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Automatic college admissions can be a boon to students and schools alike

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A student studies in an open-air seating area on the campus of the University of North Carolina at Chapel Hill.

Some colleges are opting for a direct admissions approach to accepting students — no college applications required. Melissa Sue Gerrits/Getty Images

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Applying to college can be pretty daunting. A student needs to get a high school transcript, collect letters of recommendation and write those admissions essays.

Some colleges and universities are offering a simpler option known as direct admissions, where a school simply looks at a student’s grades (sometimes test scores) and makes an up-or-down decision before a student fills out an application. Advocates say it helps students consider schools they might not otherwise — and helps schools attract more tuition-paying students.

Earlier this year, a bunch of students who hadn’t even applied to Montclair State University in New Jersey got letters saying they’d been accepted. 

Admissions director Jordanna Maziarz said sending them made her feel kinda like Willy Wonka. 

“There was certainly an excitement level, like a golden ticket. ‘Ooh,’ you know, ‘this school wants me.'”

The university took part in an experiment by a nonprofit called the Common Application on behalf of schools. It offered guaranteed admission to students who met certain criteria; all they had to do was fill out an application.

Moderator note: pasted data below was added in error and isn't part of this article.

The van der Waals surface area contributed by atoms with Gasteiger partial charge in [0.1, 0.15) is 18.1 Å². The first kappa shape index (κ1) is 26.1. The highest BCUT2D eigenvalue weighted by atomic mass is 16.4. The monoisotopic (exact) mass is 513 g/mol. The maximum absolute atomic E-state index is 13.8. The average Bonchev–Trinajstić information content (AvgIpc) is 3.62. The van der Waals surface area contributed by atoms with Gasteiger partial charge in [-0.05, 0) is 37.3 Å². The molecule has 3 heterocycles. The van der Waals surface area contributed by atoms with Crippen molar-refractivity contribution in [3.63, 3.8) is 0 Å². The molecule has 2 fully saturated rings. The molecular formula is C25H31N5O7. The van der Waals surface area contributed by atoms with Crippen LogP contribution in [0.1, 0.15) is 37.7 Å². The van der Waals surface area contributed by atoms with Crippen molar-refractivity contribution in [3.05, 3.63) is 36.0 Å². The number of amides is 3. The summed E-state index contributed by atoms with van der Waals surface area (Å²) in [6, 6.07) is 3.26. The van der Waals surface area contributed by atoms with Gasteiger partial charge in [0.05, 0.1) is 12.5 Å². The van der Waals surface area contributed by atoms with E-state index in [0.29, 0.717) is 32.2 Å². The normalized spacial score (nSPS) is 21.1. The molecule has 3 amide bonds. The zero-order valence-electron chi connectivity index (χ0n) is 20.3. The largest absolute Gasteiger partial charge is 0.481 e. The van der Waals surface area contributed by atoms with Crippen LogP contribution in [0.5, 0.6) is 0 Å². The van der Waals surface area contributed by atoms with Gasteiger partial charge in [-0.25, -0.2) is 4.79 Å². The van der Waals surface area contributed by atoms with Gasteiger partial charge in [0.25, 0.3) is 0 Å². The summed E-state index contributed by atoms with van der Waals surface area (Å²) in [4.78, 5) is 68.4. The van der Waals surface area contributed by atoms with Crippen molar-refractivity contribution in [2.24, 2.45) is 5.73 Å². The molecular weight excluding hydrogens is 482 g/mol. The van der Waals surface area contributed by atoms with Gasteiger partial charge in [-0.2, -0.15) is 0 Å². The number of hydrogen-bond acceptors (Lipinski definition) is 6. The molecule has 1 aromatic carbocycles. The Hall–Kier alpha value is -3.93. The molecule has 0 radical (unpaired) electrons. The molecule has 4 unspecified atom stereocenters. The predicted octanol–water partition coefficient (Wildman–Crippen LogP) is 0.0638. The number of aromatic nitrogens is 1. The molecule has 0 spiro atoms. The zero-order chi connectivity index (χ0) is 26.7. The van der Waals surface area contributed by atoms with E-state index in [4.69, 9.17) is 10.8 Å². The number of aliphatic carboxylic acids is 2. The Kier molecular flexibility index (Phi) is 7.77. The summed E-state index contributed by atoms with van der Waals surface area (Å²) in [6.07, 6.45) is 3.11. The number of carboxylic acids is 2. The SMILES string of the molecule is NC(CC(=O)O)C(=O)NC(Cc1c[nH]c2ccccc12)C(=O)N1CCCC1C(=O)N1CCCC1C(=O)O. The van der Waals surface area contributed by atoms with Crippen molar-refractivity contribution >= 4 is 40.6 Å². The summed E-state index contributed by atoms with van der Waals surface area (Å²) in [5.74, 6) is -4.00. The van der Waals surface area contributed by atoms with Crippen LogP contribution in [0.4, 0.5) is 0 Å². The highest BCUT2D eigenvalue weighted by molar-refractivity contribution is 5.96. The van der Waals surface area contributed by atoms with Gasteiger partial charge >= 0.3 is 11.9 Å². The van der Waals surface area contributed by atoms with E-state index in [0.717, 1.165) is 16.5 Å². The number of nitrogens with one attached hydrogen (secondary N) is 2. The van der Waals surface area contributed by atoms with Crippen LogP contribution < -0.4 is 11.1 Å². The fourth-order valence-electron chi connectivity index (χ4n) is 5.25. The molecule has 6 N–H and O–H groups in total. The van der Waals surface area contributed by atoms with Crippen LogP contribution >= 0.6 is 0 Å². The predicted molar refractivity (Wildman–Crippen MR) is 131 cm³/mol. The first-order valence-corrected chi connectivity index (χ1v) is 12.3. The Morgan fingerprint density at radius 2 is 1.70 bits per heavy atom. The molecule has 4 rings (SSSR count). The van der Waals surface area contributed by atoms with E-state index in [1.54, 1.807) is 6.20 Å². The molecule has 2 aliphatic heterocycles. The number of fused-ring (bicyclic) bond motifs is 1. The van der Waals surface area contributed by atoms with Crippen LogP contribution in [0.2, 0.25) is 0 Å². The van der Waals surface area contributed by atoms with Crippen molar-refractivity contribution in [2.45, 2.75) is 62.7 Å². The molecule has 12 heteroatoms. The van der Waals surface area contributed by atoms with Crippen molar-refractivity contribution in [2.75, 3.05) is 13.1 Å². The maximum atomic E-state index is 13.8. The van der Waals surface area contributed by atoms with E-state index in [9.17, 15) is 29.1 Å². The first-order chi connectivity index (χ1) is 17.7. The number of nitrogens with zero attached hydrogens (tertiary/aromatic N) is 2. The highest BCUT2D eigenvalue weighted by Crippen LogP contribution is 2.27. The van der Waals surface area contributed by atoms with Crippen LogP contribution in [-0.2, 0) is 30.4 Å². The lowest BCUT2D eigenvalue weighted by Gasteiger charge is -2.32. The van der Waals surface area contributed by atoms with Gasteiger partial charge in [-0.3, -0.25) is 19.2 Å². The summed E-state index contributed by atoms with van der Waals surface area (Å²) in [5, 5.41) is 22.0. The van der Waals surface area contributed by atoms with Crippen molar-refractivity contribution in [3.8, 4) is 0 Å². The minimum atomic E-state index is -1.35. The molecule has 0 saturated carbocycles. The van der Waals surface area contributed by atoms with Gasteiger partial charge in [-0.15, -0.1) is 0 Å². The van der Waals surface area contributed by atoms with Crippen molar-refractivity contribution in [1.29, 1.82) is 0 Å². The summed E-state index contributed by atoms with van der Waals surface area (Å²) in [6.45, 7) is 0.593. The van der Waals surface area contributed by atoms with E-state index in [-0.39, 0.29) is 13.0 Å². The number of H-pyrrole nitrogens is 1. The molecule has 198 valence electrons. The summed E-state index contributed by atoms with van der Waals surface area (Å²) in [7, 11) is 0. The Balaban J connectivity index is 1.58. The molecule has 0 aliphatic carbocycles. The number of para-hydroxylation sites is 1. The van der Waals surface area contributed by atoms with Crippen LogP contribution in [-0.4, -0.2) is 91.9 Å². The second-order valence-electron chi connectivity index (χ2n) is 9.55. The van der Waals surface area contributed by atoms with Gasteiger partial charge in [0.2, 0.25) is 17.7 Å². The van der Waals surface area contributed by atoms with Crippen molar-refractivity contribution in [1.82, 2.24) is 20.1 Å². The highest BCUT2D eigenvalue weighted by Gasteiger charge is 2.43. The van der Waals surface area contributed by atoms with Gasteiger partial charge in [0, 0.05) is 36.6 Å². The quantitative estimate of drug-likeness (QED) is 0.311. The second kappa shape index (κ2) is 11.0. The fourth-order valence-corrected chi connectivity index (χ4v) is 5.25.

Preston Magouirk with the Common App said students who received the offer were more likely to actually apply, and the biggest effects were among students who are historically underrepresented in higher education: “First-generation students, students who are living in lower-income ZIP codes, Black or African American students, Latinx students,” Magouirk said.

And getting more students to apply is becoming more important for schools.

“We’re expecting a population cliff,” said Montclair State’s Maziarz. “In order to maintain, we need to achieve a larger market share.”

But getting those kids into school is only half the battle. 

“I would be curious to see how are they being supported?” said Patrick Lorenzo, a counselor at St. Ignatius College Prepatory high school in San Francisco. “Helping them transition to, you know, living on campus, getting support, tutoring, etc. — all these things that come with helping a student get to and through.”

After all, most of the kids with golden tickets didn’t make it through the chocolate factory. 

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